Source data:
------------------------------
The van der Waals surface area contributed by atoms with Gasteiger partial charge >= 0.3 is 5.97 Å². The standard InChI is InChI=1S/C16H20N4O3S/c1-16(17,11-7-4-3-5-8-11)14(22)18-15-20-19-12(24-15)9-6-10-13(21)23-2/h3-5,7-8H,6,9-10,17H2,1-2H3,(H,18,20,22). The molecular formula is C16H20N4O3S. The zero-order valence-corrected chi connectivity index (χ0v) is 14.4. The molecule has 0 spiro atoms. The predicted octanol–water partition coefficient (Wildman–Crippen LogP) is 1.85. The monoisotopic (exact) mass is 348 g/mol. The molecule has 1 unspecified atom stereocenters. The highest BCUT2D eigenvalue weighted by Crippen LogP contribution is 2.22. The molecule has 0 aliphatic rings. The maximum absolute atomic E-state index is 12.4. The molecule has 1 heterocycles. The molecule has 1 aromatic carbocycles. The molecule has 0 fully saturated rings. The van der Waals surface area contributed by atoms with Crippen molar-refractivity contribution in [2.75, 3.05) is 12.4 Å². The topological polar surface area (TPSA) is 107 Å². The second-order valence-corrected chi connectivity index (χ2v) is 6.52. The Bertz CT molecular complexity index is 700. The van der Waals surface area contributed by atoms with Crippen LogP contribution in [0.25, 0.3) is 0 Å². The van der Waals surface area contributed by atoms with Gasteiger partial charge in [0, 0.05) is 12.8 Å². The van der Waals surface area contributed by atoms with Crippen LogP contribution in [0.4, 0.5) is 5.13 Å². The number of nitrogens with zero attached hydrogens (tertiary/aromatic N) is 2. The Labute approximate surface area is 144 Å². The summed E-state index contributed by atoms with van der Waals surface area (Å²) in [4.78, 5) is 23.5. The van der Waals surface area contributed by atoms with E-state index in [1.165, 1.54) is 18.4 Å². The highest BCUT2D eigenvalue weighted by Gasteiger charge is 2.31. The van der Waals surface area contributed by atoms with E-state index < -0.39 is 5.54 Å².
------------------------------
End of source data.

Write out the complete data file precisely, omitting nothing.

The van der Waals surface area contributed by atoms with Gasteiger partial charge >= 0.3 is 5.97 Å². The standard InChI is InChI=1S/C16H20N4O3S/c1-16(17,11-7-4-3-5-8-11)14(22)18-15-20-19-12(24-15)9-6-10-13(21)23-2/h3-5,7-8H,6,9-10,17H2,1-2H3,(H,18,20,22). The molecular formula is C16H20N4O3S. The zero-order valence-corrected chi connectivity index (χ0v) is 14.4. The molecule has 0 spiro atoms. The predicted octanol–water partition coefficient (Wildman–Crippen LogP) is 1.85. The monoisotopic (exact) mass is 348 g/mol. The molecule has 1 unspecified atom stereocenters. The highest BCUT2D eigenvalue weighted by Crippen LogP contribution is 2.22. The molecule has 0 aliphatic rings. The maximum absolute atomic E-state index is 12.4. The molecule has 1 heterocycles. The molecule has 1 aromatic carbocycles. The molecule has 0 fully saturated rings. The van der Waals surface area contributed by atoms with Crippen molar-refractivity contribution in [2.75, 3.05) is 12.4 Å². The topological polar surface area (TPSA) is 107 Å². The second-order valence-corrected chi connectivity index (χ2v) is 6.52. The Bertz CT molecular complexity index is 700. The van der Waals surface area contributed by atoms with Crippen LogP contribution in [0.25, 0.3) is 0 Å². The van der Waals surface area contributed by atoms with Gasteiger partial charge in [0, 0.05) is 12.8 Å². The van der Waals surface area contributed by atoms with Crippen LogP contribution in [0.4, 0.5) is 5.13 Å². The number of nitrogens with zero attached hydrogens (tertiary/aromatic N) is 2. The Labute approximate surface area is 144 Å². The summed E-state index contributed by atoms with van der Waals surface area (Å²) in [4.78, 5) is 23.5. The van der Waals surface area contributed by atoms with E-state index in [1.165, 1.54) is 18.4 Å². The highest BCUT2D eigenvalue weighted by Gasteiger charge is 2.31. The van der Waals surface area contributed by atoms with E-state index < -0.39 is 5.54 Å².